Masha and the Bear postcard case set for new trial
The Supreme Economic Court of Ukraine has partially upheld the claim of Masha and Medved LLC to an individual entrepreneur for collection of UAH 36,540 of the compensation for violation of proprietary copyrights. It was found that a representative of the plaintiff had purchased for UAH 12.35 in a shop owned by the respondent Masha and the Bear greeting card containing, without the plaintiff’s authorization, images of the cartoon’s audio-visual work. Referring to the fact that the number of postcards sold to the plaintiff is, according to the evidence produced, only one copy, the courts did not take into account the fact that the mentioned circumstance by which the plaintiff confirmed the existence of just the fact of the copyright violation, gave no reason to believe that the violation of the rights was limited by this sale. The Supreme Economic Court of Ukraine overturned the decisions of the courts, and ordered the case be heard in a new trial.
Deutsche Bank is fined for violating US sanctions
Germany’s largest bank, Deutsche Bank, has agreed to pay a fine of USD 258 million to American regulators for having violated US sanctions against Syria and Iran. Under the deal, the bank’s management will also have to conduct an independent inspection and dismiss the six employees involved in the scheme to get around US sanctions.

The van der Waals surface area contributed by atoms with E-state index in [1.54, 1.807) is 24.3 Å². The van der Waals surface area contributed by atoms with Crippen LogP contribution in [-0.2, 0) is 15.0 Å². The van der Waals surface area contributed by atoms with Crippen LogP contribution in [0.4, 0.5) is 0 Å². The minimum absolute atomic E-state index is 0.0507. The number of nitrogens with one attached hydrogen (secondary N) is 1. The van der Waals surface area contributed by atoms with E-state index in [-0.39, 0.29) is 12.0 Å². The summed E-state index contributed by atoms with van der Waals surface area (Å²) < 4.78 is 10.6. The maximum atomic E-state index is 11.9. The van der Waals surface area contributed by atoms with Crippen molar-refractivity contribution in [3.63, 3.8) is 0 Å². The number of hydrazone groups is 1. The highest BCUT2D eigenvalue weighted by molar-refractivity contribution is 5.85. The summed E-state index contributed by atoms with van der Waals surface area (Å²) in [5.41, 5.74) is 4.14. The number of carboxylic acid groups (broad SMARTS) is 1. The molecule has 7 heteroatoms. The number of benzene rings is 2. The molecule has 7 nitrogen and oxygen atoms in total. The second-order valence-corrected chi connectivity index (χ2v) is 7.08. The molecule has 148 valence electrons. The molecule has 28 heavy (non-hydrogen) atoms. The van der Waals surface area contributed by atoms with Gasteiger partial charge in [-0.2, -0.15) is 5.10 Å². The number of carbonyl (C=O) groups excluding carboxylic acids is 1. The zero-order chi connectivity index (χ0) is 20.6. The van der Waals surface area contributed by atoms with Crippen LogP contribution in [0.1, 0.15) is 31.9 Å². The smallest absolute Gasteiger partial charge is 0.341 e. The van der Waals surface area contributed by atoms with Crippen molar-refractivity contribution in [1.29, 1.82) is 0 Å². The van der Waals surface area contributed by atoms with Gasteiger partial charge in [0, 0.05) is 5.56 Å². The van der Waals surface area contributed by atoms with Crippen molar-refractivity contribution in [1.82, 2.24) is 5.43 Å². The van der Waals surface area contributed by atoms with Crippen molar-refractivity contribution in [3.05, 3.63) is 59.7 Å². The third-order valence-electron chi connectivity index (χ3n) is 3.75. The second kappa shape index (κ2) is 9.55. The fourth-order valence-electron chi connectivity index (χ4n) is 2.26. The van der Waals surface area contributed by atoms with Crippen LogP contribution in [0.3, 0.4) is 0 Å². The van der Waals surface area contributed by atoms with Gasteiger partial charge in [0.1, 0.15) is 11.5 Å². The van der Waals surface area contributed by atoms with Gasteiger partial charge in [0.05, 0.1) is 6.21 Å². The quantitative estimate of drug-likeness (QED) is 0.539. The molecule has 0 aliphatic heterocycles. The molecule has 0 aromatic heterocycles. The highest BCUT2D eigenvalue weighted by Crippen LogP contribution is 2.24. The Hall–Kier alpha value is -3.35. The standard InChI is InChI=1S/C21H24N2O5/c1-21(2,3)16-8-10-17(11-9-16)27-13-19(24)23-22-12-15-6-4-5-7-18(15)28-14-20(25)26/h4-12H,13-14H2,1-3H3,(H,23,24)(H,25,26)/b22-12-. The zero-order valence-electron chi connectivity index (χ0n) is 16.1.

The US suspected Deutsche Bank of “performing non-transparent actions and using non-transparent practices” back in 1999–2006, when conducting transactions amounting to USD 10.9 million with enterprises from Iran, Libya, Syria, Myanmar and Sudan.
Currency peg in loan declared illegal
The High Specialized Court of Ukraine has declared the currency peg in a loan agreement between Porsche Mobility LLC and a borrower to be illegal.
The contested transaction was closed in the period the ban on consumer loans in foreign currency was in effect, and so the terms of the loan agreement regarding determining the currency of payment at the exchange rate equivalent to USD contradicts part 1 of Article 11 of the On Consumer Rights Protection Act, which was rightly taken into account by the Ñourt of Appeal. Moreover, the Court sent for review the decision of the Court of Appeal, which cancelled the loan agreement. The borrower borrowed UAH 145,200 at 9.9% per annum for 60 months, and it is necessary to understand what debt is to be repaid.
Foreign currency consumer loans were banned in 2011, but leasing companies and financial companies affiliated with importers and developers granted car and real estate loans with a currency peg.